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Organic Agriculture

, Volume 9, Issue 3, pp 305–314 | Cite as

A comparison of organic fungicides: alternatives for reducing scab on pecan

  • Clive H. BockEmail author
  • Michael W. Hotchkiss
  • David I. Shapiro-Ilan
  • Jason H. Brock
  • Timothy B. Brenneman
  • Bryan Wilkins
  • Daniel E. Wells
  • Lenny Wells
  • Russ F. Mizell
Article

Abstract

In the southeastern USA, the most widespread and damaging disease of pecan is scab, caused by Venturia effusa. Although scab can be controlled using conventional chemical methods, organic pecans that attract a premium price mandate the use of organic fungicides. Also, organic production is an environmentally sustainable method. However, where susceptible pecan cultivars are grown, there are limited options for organic management of scab. We conducted experiments to compare organic fungicides to control scab on the susceptible cv. Desirable in 2011, 2012, 2014, 2015, and 2016. The alternatives compared included Bordeaux mixture, compost tea, sodium bicarbonate, Bacillus subtilis, sulfur, cuprous oxide, and extract of the Giant Knotweed (Reynoutria sachalinensis). Rainfall and scab severity differed between seasons. There was consistently low severity on foliage, with little or no difference between treatments. Similarly at the time of the first fruit assessment, the severity was low and the differences in severity small and inconsistent between seasons and treatments. However, by the time of the second fruit assessment, severity of scab had increased and consistent differences among treatments existed (except in the drought year of 2011, when scab severities were very low and similar to the control). In all other years, the control treatment had significantly more severe scab compared to some (2012 and 2014) or all other treatments (2015 and 2016). Extract of the Giant Knotweed as a fungicide was included in 2012, 2014, 2015, and 2016, and fruit on those trees had less severe scab in all years compared to that on fruit of the control trees. In three seasons (2012, 2015, and 2016), applications of Bordeaux mixture resulted in a reduction in scab severity. Compost tea, Sodium bicarbonate, B. subtilis, sulfur, and cuprous oxide significantly reduced scab compared to the control in one or two seasons, but were not consistent among seasons, and were never more efficacious compared to the extract of the Giant Knotweed. Extract of the Giant Knotweed and Bordeaux mixture appear to offer the greatest potential as organic approaches for managing scab in pecan. However, wherever possible, planting of scab resistant cultivars should be considered as a first line of defense.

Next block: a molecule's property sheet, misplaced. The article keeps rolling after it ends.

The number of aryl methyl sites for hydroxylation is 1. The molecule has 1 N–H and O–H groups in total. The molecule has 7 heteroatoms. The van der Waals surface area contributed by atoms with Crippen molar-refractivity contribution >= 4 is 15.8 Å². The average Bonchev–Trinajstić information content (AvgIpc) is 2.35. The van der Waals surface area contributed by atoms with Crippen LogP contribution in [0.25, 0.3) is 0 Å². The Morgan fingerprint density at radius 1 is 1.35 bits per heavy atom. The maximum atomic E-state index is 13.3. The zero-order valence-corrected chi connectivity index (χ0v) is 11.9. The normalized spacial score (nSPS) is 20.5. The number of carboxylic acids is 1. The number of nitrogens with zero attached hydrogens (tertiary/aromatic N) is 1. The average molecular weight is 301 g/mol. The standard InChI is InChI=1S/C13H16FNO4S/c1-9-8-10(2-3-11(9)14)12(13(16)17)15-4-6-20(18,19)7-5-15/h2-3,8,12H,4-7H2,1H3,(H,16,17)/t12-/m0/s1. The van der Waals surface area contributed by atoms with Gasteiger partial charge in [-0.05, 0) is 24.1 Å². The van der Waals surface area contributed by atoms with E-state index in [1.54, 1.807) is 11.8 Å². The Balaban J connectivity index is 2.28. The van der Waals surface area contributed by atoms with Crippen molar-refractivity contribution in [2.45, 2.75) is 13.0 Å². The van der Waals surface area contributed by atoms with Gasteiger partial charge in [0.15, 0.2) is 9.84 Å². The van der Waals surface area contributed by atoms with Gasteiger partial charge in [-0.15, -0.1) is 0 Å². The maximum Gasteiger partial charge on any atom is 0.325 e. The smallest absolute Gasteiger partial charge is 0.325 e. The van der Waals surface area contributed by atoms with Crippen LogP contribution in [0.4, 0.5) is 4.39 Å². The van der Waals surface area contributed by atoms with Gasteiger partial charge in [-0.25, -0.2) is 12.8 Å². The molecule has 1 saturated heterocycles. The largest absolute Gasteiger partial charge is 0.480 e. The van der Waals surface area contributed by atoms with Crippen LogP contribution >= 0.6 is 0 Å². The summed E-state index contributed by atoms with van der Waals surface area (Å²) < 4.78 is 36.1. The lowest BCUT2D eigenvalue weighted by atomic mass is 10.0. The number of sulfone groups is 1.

Keywords

Integrated pest management Conventional fungicides Scab control Organic production 

Notes

Acknowledgements

We appreciate the excellent technical support of Wanda Evans, Shirley Anderson, and temporary hire Susan Burrell, and assistance from summer student hires Jason Shipp, Kaylee Carlson, Andrew Hudgens, Frank Wilson, and Sarah Morrill.

Funding information

CHB and MWW are supported by the USDA-ARS National Programs through CRIS project 6042-21220-012-00 and DS by CRIS project 6042-22000-023-00-D. USDA-National Institute of Food and Agriculture award #2013-51106-21234 (Organic Transitions Program) was received in support of this research. The authors would also like to thank the Georgia Agricultural Commodity Commission for funding a portion of the research.

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Copyright information

© This is a U.S. Government work and not under copyright protection in the US; foreign copyright protection may apply 2018

Authors and Affiliations

  • Clive H. Bock
    • 1
    Email author
  • Michael W. Hotchkiss
    • 1
  • David I. Shapiro-Ilan
    • 1
  • Jason H. Brock
    • 2
  • Timothy B. Brenneman
    • 2
  • Bryan Wilkins
    • 3
  • Daniel E. Wells
    • 4
  • Lenny Wells
    • 5
  • Russ F. Mizell
    • 6
  1. 1.USDA-ARS- Southeastern Fruit and Tree Nut Research LaboratoryByronUSA
  2. 2.Department of Plant PathologyUniversity of GeorgiaTiftonUSA
  3. 3.Department of HorticultureAuburn University, Gulf Coast Research and Extension CenterFairhopeUSA
  4. 4.Department of HorticultureAuburn UniversityAuburnUSA
  5. 5.Department of HorticultureUniversity of GeorgiaTiftonUSA
  6. 6.Department of Entomology and NematologyUniversity of Florida/IFAS North Florida Research and Education CenterQuincyUSA

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